UPDATE: The Citizen was notified on Thursday, April 16 that a Charlotte resident had requested a recount of the Charlotte Central School budget. As of today, Friday April 17, the recount show the budget passing 472-463.
By Gail Callahan
After months of debate and community input, Charlotte voters passed a school budget of $7,570,996 by an 11-vote margin, 473-462 on Monday, April 13.
“We’re very pleased the budget passed,” said Charlotte Central School (CCS) School Vice Chairman Erik Beal. “We’re looking forward to having a very successful school year next year.”
The original spending plan proposal of $7,595,996 was rejected 595-548 on Town Meeting Day. The board set the new budget amount during its March 17 meeting, trimming $25,000 from the fiscal plan. The reduction was made after some community members voiced strong opposition to the hiring of two, full-time administrators. With a recommendation from Chittenden South Supervisory Union Superintendent Elaine Pinckney supporting a two-tier administrator model, four of the five CCS board members endorsed the proposal for two administrators at the school, with CCS board Commissioner Clyde Baldwin dissenting. Barbara-Anne Komons-Montroll was hired last month as lead principal with a salary of $110,000, starting July 1.
The lead principal at CCS will work a 220-day contract, while a .08 instructional leader is on tap to be on the job for 210 days.
With CCS’s financial course set for the upcoming fiscal year, Charlotte resident Jason Bushey expressed relief that a fiscally-responsible budget passed, and he called on community members to join together to move past the misinformation that divided residents in the weeks leading up to the re-vote. “Education is the foundation of our community,” he said. “That’s why we have such a great school system. I think the close vote demonstrates the need for community members to have healthy discussions on how to fund education.”
Tammy Hall, an outspoken critic of the CCS board, is leaning toward asking for a re-count of the ballots. Citing the 11-vote margin of victory, Hall said she feels the manner in which cuts to the budget were handled lacked credibility. “The reduction of $25,000 was insulting to the community.”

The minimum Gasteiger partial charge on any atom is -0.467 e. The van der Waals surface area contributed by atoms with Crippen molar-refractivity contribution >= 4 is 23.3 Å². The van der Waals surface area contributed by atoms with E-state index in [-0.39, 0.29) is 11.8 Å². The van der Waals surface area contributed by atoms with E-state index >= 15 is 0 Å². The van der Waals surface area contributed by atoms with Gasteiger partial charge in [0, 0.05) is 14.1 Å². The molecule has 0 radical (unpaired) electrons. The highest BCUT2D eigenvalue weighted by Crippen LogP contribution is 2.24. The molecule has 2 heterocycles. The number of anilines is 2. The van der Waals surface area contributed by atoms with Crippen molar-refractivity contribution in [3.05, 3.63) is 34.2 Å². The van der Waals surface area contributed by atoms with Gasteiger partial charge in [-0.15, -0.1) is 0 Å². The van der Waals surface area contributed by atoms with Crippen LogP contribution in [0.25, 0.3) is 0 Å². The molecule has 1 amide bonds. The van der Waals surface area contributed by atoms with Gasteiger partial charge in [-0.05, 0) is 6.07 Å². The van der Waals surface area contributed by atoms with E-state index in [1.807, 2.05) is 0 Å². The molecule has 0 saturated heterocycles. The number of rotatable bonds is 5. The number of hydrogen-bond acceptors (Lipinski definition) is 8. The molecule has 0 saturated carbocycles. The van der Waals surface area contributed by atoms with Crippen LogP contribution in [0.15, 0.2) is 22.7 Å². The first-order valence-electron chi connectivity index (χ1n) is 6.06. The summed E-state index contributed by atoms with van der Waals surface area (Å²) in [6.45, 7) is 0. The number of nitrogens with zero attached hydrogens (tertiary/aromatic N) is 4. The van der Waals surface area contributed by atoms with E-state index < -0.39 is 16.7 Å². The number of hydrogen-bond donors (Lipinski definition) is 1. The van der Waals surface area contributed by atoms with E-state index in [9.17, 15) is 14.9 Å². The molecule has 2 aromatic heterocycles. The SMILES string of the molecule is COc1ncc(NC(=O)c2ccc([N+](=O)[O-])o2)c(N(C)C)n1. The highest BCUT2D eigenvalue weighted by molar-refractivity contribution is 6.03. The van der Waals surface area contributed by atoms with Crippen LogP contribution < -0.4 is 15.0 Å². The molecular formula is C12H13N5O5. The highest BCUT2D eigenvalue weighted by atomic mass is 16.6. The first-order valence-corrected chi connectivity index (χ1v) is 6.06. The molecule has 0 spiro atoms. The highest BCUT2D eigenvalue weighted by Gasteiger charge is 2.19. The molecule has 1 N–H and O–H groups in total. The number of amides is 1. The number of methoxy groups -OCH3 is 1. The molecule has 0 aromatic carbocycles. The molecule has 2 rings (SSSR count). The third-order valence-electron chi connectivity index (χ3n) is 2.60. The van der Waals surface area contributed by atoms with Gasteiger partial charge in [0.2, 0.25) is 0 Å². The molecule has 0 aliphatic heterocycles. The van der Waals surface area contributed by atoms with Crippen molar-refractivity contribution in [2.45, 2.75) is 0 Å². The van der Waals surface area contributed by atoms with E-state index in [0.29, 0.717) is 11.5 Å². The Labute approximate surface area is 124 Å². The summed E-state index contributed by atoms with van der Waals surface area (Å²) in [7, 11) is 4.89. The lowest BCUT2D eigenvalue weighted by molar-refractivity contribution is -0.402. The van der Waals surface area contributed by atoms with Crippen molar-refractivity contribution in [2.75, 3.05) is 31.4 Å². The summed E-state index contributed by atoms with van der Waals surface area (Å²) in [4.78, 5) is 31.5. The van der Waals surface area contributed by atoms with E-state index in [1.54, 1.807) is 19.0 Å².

According to the Charlotte Town Clerk’s office, a resident who requests a recount must submit the petition within 10 days of the election in writing to the Town Clerk’s office. Once the Town Clerk receives the document, she must perform the recount within two to five days of receipt of the paper. Ballot clerks would also be paid to perform the request.
Hall noted that signs urging voters to support the budget were very visible around Charlotte, but she noted that she and her husband witnessed a “Vote No” sign’s removal from a resident’s property by someone who doesn’t live there. “It’s a really close number, and the budget has issues that aren’t going to be addressed unless we happen to really look at the budget.”
Hall indicated she and her husband spent “a significant” amount of time, informing other residents about the budget, but she said she has “lost faith in community” after witnessing the destruction of signs, advocating for a no vote on the spending plan. The new FY 2015-16 budget is expected to impact the residential tax rate of $1.0113 per $100 of assessed property value, for Charlotte School District’s portion of the tax bill.
Charlotte Town Clerk Mary Mead said 29 percent of the town’s registered voters cast ballots in the special election, including 200 absentee votes. Cost for the special election “ran well under $500,” with the school district paying for printing costs, according to the Town Clerk’s office. Ballot counting ran about 45 minutes at the school. Results of the April 13 budget re-vote were certified later in the evening, Mead said.